Intact CEO says no-fault auto insurance is not “a panacea”

Published: December 4, 2019



No-fault insurance is being discussed as a potential solution for some of the problems facing auto insurance in British Columbia and for auto liability. However, the CEO of Canada’s largest insurer says while no-fault auto insurance can help the industry, it is not the definitive answer.

“I think that the no-fault product for both car repairs and bodily injury can be a very effective product, provided that it is not overly rich, so as to invite third parties to take advantage of the richness of the product,” said Charles Brindamour, CEO of Intact Financial Corp., during a recent conference call.

During the call, a securities analyst referenced the potential for no-fault coverage to come to British Columbia. Such a move would prevent plaintiffs in the province from suing after an auto collision.

“I don’t think no-fault is a panacea to automobile insurance issues,” Brindamour said when asked about no-fault in B.C. “It’s a calibrated one to get the job done. But far more important, in my view, is choice and private competition.”

B.C. Attorney General David Eby has said the province is not seeking to switch to complete no-fault, but many believe it is possible as Eby attempts to bring the Insurance Corporation of British Columbia (ICBC) out of financial trouble.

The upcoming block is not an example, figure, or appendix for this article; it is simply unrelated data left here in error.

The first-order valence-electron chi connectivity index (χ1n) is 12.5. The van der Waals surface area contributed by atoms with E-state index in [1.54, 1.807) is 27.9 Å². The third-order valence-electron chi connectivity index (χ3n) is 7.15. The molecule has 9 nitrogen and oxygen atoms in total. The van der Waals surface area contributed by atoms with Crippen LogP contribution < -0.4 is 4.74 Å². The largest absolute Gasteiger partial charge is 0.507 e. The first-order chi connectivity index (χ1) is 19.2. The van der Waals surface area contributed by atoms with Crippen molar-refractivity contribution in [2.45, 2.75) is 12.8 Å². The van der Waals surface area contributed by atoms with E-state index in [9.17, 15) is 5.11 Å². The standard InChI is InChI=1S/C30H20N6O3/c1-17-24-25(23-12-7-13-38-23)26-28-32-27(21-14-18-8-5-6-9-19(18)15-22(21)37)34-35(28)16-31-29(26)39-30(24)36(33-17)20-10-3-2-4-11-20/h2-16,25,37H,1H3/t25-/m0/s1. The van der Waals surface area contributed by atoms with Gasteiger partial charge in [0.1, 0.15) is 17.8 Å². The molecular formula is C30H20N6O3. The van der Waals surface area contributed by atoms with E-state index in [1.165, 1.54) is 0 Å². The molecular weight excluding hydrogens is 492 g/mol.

Under a no-fault system, the ICBC would have total control of claims, including determining how much a claimant should receive and the cost of medical services. Such a system would potentially save the company money.

Over the last two years, the ICBC has lost over $2 billion, leading to many calling for B.C. to adopt private insurance competition for basic auto insurance.

A no-fault system would remove the trial process. Lawyers with the Trial Lawyers Association of British Columbia says such a system would be harmful to motorists. They argue no-fault insurance would mean British Columbians can no longer sue for damage.

“The last thing we should be doing is taking away people’s rights,” Trial Lawyers Association of BC president Ron Nairne said in a statement, CBC News reported.